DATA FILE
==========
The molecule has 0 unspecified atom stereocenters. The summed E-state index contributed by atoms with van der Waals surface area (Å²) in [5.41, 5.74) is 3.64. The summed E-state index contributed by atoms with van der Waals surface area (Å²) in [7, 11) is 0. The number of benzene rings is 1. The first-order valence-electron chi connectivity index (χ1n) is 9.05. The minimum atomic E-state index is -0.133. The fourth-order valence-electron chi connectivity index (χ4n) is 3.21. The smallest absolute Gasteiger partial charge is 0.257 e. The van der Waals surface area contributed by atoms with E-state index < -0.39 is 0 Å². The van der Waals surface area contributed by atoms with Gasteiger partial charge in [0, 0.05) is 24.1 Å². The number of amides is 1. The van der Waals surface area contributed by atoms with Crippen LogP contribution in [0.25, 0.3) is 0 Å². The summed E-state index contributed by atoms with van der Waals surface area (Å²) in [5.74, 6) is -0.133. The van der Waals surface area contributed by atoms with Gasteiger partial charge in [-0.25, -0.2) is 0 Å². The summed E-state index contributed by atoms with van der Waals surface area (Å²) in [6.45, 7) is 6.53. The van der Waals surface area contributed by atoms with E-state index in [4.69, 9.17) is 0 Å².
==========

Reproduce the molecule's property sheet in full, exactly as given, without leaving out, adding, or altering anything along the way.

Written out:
The molecule has 0 unspecified atom stereocenters. The summed E-state index contributed by atoms with van der Waals surface area (Å²) in [5.41, 5.74) is 3.64. The summed E-state index contributed by atoms with van der Waals surface area (Å²) in [7, 11) is 0. The number of benzene rings is 1. The first-order valence-electron chi connectivity index (χ1n) is 9.05. The minimum atomic E-state index is -0.133. The fourth-order valence-electron chi connectivity index (χ4n) is 3.21. The smallest absolute Gasteiger partial charge is 0.257 e. The van der Waals surface area contributed by atoms with E-state index < -0.39 is 0 Å². The van der Waals surface area contributed by atoms with Gasteiger partial charge in [0, 0.05) is 24.1 Å². The number of amides is 1. The van der Waals surface area contributed by atoms with Crippen LogP contribution in [0.25, 0.3) is 0 Å². The summed E-state index contributed by atoms with van der Waals surface area (Å²) in [5.74, 6) is -0.133. The van der Waals surface area contributed by atoms with Gasteiger partial charge in [-0.25, -0.2) is 0 Å². The summed E-state index contributed by atoms with van der Waals surface area (Å²) in [6.45, 7) is 6.53. The van der Waals surface area contributed by atoms with E-state index in [4.69, 9.17) is 0 Å².